The Subject fills out other questionnaires. A research assistant in a lab coat interviews and debriefs the Subject, including informing him or her of the real experiment. The Subject is thanked, paid for participating, asked if he or she wished to be informed of the results of the experiment, and is dismissed.    

Be Mindful of Your Reactions

Take a moment to be aware. What did you think about the story? How did you feel? Could you identify with the Subject? How might you have responded when the elevator stopped between floors? 

The researchers of the 1950’s did not know much about social interactions, interpersonal dynamics, or neurological findings in contrast to twenty-first century research. Experiments of this nature were feeble attempts to learn about us humans. From growth in technology and the understanding that came with experience, scientists have since learned how to ask questions and better understand human behavior.

The original hypotheses and findings are not what interests me about this experiment. The interaction between the Subject and Plant Number 2 has insights that apply to marital communication and conflict. 

The Elevator Car of Marriage

Marriage can feel like being trapped in an elevator with each other. One spouse may voice concerns and express emotions about real circumstances. The other spouse may remain matter-of-fact without any display of emotion or concern about those same issues. 

The discussion becomes a conflict not because of disagreement that there is a real problem. The actual conflict does not arise from the different views of how to solve the problem. The actual issue for both partners is how the existence of the problem makes each feel.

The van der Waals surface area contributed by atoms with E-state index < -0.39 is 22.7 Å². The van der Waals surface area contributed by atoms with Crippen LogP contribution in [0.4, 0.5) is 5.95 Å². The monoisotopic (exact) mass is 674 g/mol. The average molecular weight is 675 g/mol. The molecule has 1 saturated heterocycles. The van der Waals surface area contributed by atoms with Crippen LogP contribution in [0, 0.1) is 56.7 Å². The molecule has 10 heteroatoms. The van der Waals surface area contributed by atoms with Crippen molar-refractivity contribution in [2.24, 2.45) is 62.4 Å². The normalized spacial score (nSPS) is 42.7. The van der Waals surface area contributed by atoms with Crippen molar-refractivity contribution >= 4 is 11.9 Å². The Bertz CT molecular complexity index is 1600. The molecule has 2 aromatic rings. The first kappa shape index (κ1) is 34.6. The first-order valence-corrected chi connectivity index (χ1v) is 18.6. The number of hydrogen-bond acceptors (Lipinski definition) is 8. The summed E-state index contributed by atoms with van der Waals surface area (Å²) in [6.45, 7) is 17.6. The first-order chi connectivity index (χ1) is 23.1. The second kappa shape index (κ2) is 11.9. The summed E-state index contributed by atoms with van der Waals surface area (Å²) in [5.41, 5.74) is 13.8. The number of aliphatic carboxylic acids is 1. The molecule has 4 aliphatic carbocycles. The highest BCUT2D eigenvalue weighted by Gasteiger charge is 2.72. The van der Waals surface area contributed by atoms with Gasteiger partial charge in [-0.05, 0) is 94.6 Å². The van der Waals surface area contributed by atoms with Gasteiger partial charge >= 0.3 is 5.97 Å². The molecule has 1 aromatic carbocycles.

One partner expresses anxiety openly; the other partner may keep the feelings silent even from him or herself. Both may feel shame for their true feelings. That feeling of shame implies to each that they are in some way flawed.

What will bring them together to weather the storm? In one couple, she struggled with feeling lonely as he struggled with fear of being close and getting hurt. His conversations showed no empathy towards his wife’s feelings

John Gottmann, a marriage researcher, noticed the importance of attunement. Attunement is to be in harmony or to be at one with each other. It was evident in the elevator experiment that the Subject could relate to or be in harmony with the emotions of Plant Number 2.

When two people are in an anxious situation and can express their feelings honestly with each other; they no longer feel alone. Attunement reduces the intensity of the circumstances. It brings an added sense of hope that the situation can be endured. The Subject became quieter by the time the elevator reached the fourth floor.

Action Step 

The next time you and your spouse are in conflict, look at your spouse and connect on the emotional level. Stay reflective of your spouse’s emotions and reassure him or her that you are with them. Set the problem aside momentarily and stay connected emotionally. As you do, the intensity in your relationship will subside.

Thank you.

Lowell Routley
Photo by Sharon Mollerus